UniCare Health Plans of Texas3820 American drive Plano, TX 75075 (972) 239-9000 www.unicare.com David W. Fields President and CEO About UniCare Health Plans of Texas provides the State of Texas Access Reform (STAR) program, the Medicaid managed care program for Texas, and the Children’s Health Insurance Program, which helps Texas families who are not eligible for other state health care programs. Key products FIT Plans, high-deductible plans, HSA-compatible plans, consumer choice plans
UnitedHealthcare Insurance5800 Granite Parkway, Suite 900 Plano, TX 75024 (469) 633-8500 www.unitedhealthgroup.com Thomas J. Quirk Texas CEO About UnitedHealthcare’s nationwide network includes 560,000 physicians (and other care professionals), 80,000 dentists and 4,800 hospitals. Our pharmaceutical management programs provide more affordable access to drugs for 13 million people. Key products Health savings accounts, high deductible, short-term medical, Choice HMO, Choice Plus
Baylor All Saints
Medical Center at Fort Worth1400 Eighth Ave. Fort Worth, TX 76104 (817) 926-2544 www.baylorhealth.com Steven Newton President About Baylor All Saints Medical Center is located near downtown Fort Worth. Baylor All Saints is a 537-bed hospital that offers convenience and personal attention, a respected medical staff, and advanced medical technology. The medical center has been serving the Fort Worth community for more than 100 years. Founded: 2002 Key services Emergency care, family medicine, digestive care, digestive, heart and vascular care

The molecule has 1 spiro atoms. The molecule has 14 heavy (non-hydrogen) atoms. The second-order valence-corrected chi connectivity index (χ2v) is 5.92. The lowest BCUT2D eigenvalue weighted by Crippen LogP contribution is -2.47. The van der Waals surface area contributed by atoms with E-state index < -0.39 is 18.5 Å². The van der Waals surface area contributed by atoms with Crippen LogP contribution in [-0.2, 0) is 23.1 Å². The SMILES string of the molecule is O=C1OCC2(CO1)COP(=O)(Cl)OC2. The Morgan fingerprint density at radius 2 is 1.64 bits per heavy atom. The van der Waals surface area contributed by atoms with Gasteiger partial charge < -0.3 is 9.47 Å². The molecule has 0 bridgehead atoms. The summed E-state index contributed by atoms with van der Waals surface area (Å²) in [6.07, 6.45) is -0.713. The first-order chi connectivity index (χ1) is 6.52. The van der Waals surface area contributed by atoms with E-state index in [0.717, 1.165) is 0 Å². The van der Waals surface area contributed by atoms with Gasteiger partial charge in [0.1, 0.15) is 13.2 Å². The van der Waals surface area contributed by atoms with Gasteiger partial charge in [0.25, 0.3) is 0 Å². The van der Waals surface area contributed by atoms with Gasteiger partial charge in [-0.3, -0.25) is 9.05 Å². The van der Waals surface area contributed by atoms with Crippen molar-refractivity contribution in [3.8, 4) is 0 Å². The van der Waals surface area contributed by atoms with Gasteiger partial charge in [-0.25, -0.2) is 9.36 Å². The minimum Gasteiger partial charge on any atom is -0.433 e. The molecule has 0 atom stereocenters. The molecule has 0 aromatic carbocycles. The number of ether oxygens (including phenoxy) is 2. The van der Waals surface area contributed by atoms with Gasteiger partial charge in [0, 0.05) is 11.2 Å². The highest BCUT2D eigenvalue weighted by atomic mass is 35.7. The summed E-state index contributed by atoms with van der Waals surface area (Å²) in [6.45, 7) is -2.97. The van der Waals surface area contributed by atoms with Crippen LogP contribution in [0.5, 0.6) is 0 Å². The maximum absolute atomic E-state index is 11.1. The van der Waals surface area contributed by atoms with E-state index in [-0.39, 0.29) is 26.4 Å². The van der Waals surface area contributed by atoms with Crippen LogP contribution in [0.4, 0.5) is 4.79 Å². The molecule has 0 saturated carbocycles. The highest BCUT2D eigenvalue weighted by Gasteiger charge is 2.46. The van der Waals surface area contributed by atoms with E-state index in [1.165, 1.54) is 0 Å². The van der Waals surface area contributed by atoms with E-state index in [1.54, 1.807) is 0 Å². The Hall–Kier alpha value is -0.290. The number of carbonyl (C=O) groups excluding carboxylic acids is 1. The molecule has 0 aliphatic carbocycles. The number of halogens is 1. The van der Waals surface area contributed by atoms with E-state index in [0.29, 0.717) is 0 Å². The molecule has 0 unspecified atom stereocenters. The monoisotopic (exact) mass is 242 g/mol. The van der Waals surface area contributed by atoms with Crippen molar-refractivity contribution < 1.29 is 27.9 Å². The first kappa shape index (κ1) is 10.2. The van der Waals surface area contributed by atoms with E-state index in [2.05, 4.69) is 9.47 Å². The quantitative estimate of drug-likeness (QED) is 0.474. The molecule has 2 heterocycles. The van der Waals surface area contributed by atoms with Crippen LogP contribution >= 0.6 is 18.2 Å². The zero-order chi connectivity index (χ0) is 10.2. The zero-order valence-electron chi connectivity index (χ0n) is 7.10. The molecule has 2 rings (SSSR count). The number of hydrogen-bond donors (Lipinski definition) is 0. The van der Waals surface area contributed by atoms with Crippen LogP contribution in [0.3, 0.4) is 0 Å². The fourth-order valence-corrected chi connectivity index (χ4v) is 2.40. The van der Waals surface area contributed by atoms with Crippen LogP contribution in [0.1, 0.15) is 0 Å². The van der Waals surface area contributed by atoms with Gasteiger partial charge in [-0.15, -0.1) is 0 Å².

Baylor University Medical Center at Dallas3500 Gaston Ave. Dallas, TX 75246 (214) 820-0111 www.baylorhealth.com John B. McWhorter III President About Baylor University Medical Center at Dallas was the first of eight hospitals in the Baylor Health Care System. Baylor is a not-for-profit health care facility serving the community through education, research and community service since 1903. Baylor Dallas provides care to 300,000 patients through physician and specialty networks. Founded: 1903 Key services Cancer, digestive, heart and vascular, imaging and radiology, women’s health
Harris Methodist Fort Worth Hospital1301 Pennsylvania Ave. Forth Worth, TX 76104 (817) 250-2000 www.texashealth.org Oscar L. Amparan President About Harris Methodist Hospital Fort Worth has served Tarrant County for more than 75 years. The hospital is a full-service medical center offering specialized capabilities in oncology, trauma, cardiology and women’s services. More than 800 physicians are on hospital medical staff, with 710 beds. Founded: 1930 Key services Oncology, trauma, cardiology, women’s services, diabetes care